On regret and affirmation

26 05 2014

In common with most people who have what could be a characterised as a positive attitude, I am prone to asserting that I have no regrets. In looking at my c.v. as part of my goal of adding another post to my NED portfolio I’ve had cause to contemplate regret in the context of the crazy paving that makes up my career path.

Some of the choices I’ve made seem odd when abstracted onto paper and while some were made for sound professional reasons most were made to suit my personal circumstances. The move from executive to self-employment coincided with a relationship change and relocation to Scotland, for example. I wonder where I would have been had I stayed in the corporate world and continued an executive career in the biotechnology industry. This does not, I think, constitute regret but such contemplation does allow the possibility of regret and regret is a complex beast – inseparable from it’s opposite, affirmation.

People with a profound disability can insist that they wouldn’t have it any other way. They may embrace the disability as a way of affirming the life that they are living rather than regretting the loss of the life that they might have lived. Under these circumstances, new treatments to restore, for example sight or hearing, can be rejected. 

To illustrate by taking another example, someone disabled by injury may commit themselves to becoming a wheelchair athlete of international repute. They may go on to compete at an Olympic games and be so successful as to be victorious in their chosen sport. Possession of a gold medal, I think, would encourage a greater affirmation of the injury compared to someone with similar disability condemned to a life of poverty and dependence. The individual who has gained the gold medal is also less likely to regret the loss of mobility.

Affirmation of the life being lived leads some with congenital disabilities to oppose prenatal screening on the grounds, amongst others perhaps, that being able to choose to abort a foetus with the same condition they have implies that their own life is not worth living. Or is worth less.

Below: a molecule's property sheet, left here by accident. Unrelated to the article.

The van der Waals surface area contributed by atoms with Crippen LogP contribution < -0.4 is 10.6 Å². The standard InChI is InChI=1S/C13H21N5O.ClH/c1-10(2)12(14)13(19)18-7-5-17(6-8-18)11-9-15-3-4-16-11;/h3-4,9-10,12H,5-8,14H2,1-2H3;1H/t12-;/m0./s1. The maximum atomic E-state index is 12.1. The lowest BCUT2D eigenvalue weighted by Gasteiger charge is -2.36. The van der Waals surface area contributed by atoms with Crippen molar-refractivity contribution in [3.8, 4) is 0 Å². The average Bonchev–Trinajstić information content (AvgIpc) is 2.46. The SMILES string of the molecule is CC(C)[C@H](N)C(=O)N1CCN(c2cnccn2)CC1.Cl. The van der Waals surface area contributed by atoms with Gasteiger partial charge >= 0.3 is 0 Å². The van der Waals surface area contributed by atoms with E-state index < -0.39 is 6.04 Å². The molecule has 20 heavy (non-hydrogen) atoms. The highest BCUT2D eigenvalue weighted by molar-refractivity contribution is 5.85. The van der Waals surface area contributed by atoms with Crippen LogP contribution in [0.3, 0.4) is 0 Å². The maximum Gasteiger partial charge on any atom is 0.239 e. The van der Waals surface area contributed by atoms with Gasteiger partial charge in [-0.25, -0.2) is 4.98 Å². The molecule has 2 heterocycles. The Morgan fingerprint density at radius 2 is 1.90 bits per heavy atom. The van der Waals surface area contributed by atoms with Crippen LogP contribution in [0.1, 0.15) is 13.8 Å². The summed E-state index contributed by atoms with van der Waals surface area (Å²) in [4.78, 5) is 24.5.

On the other hand, I listened to an account only recently of a woman with brittle bone disease who had decided not to have children on the grounds that she did not wish her offspring to suffer in the same way she had suffered, with long stays in hospital and many, many operations. In this case, while the woman acknowledged that if she did give birth to a child disabled in this way she would come to love it and would not regret it’s birth, this would not be, for her, good enough reason to go through with a pregnancy.

Yet, taking this further, she did not wish that they had never been born. She could affirm her own life while denying the chance of the same life to the next generation.

No one else is harmed by choosing not to create another life but what if living the life you want comes at the expense of another?

A friend of mine separated from her husband of 25 years. He decided that he needed to go his own way in order to live the life he wanted for himself. He went back to the life had before marriage and kids; footloose and fancy free. He has no regrets. He may regret having not lived this kind of life throughout all of his life, but does not regret leaving the marriage in order to live this new life.  What of my friend? When questioned she will say very firmly that she wishes that she had never met or married him. When asked about her children she insists that she would have still had kids with someone else, would still have loved them; they’d just be different kids. The affirmation of her own life, even including feelings towards her own children, though her love of them is not in question, is diminished by the choices her husband made. So regret is also sited with others and I would argue that one cannot simply affirm our own life choices without acknowledging some regret for the consequences to others.

In the broader, everyday context none of our choices are without consequence for others. I may buy groceries from my local store or from a major retailer on an out of town shopping complex. If I choose the latter the local store might close, people could lose their jobs which might have catastrophic consequences for them as individuals. It is not possible to measure the impact of every decision we make on everyone else but an awareness is, I think, vital.